To recap the activity in New York, a letter was circulated by CancerCare with 45 signatures showing widespread opposition to the use of third party value assessments, especially those relying on quality-adjusted-life-years (QALYs) and similar metrics, as the basis for denying or restricting access to care in the State of New York. The letter made it clear that patients and people with disabilities oppose one-size-fits-all definitions of value being used to create arbitrary thresholds in state healthcare systems, especially when they rely on discriminatory methods, such as the quality-adjusted-life-year (QALY). The New York Executive and Assembly bills included language codifying authority to use QALY-based value assessments by third parties such as the Institute for Clinical Economic Review (ICER). The New York Senate included more favorable language banning use of biased discriminatory assessments that are not transparent.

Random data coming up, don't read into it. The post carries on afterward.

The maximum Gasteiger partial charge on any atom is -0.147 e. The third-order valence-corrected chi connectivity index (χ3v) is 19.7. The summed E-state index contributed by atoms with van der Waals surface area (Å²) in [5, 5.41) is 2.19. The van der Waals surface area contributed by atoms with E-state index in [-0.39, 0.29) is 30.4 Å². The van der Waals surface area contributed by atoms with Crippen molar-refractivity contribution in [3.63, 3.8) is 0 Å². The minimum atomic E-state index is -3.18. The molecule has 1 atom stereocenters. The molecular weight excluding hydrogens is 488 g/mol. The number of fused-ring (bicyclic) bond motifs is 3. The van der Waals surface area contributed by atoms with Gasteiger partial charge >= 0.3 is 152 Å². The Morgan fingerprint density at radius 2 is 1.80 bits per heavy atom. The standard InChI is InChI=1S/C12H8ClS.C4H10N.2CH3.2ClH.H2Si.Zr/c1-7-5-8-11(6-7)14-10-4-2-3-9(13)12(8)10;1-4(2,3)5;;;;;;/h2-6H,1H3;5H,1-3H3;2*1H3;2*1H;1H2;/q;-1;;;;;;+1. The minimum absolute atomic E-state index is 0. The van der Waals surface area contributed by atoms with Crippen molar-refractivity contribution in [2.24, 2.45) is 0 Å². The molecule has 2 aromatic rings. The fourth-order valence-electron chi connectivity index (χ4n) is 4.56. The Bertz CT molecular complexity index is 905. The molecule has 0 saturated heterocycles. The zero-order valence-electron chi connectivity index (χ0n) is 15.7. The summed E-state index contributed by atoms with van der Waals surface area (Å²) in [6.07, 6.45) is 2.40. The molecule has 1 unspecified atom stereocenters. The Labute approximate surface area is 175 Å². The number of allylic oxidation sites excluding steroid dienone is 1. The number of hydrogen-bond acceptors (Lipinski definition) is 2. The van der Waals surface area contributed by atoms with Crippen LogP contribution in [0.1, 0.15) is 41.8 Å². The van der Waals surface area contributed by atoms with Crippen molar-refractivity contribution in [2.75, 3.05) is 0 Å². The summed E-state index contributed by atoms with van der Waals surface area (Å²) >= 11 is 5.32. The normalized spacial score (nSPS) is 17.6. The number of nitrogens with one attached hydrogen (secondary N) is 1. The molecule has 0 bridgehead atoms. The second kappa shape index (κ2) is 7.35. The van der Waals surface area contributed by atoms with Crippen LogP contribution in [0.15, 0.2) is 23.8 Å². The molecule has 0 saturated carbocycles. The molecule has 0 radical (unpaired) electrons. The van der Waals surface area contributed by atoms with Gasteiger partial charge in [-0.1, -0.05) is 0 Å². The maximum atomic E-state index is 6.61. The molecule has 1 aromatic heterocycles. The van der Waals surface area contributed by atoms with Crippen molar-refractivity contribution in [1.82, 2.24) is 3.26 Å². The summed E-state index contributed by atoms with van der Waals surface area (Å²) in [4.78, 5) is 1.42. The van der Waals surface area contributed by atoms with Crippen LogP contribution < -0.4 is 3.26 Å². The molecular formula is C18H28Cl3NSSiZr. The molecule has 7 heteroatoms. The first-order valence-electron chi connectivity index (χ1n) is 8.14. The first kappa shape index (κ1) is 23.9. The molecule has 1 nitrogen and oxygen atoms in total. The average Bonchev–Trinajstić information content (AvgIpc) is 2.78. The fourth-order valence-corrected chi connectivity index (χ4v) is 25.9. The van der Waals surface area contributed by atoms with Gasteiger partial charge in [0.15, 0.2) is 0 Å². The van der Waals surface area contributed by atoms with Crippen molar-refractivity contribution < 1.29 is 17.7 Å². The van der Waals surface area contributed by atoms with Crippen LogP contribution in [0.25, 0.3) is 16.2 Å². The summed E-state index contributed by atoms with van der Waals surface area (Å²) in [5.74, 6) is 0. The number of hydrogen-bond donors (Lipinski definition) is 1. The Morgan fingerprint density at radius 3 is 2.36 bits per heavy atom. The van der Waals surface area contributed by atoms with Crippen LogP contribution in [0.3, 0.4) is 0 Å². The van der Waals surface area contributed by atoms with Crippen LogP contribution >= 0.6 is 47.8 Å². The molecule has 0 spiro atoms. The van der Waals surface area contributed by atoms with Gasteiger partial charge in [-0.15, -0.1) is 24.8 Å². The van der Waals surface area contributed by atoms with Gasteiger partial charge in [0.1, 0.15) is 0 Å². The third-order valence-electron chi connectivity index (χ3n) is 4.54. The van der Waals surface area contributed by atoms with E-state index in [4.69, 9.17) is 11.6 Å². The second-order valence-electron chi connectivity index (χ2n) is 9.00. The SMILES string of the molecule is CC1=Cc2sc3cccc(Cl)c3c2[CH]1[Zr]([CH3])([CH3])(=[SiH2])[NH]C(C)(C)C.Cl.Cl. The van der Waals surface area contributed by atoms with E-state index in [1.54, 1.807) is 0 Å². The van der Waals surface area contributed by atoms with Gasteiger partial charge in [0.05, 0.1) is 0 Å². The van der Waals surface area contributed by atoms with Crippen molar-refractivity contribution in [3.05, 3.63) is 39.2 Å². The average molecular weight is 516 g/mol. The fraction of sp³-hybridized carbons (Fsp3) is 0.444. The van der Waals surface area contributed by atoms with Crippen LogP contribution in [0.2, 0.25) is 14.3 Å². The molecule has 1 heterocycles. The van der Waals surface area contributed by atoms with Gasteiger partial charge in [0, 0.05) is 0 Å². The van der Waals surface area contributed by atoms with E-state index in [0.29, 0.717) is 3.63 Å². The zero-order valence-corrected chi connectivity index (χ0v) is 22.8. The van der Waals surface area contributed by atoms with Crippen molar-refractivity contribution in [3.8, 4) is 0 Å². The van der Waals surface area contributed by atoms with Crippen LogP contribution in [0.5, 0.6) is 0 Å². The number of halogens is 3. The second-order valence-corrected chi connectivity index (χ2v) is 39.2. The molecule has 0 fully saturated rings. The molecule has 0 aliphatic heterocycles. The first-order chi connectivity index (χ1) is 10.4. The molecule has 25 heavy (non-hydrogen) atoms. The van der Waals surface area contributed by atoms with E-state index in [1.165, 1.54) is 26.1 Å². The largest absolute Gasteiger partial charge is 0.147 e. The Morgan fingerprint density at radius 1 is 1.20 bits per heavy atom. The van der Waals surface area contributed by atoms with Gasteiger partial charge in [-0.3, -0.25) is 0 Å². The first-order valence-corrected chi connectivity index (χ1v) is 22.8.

I am very disappointed the final merged budget did not bar the use of discriminatory, biased assessments that are not transparent. It included language calling for third party value assessments to disclose their funding and be transparent “if reasonably possible” in their methods. But no state should find language barring discrimination to be a bridge too far. Doing so should be commonsense if indeed their goal is to value our health.
Going forward, the Partnership to Improve Patient Care (PIPC) will work harder to amplify the voices of advocates calling on policymakers to value our health. It will take your leadership, your guidance and your time to fight back against emerging threats at the state and federal level to restrict access to care based on discriminatory value assessments from groups like ICER. We have to ask, “Value to whom?” Because when value assessments based on averages are applied to coverage decisions, we get caught in the middle without access to care. We know different people respond differently to the same treatments. We know one size does not fit all. And we are going to fight back against anyone that tries to say that value is a one-size-fits-all proposition.
I hope you will join PIPC in this fight by sharing your experiences with us and letting us know how we can support your work to convince policymakers to value our health.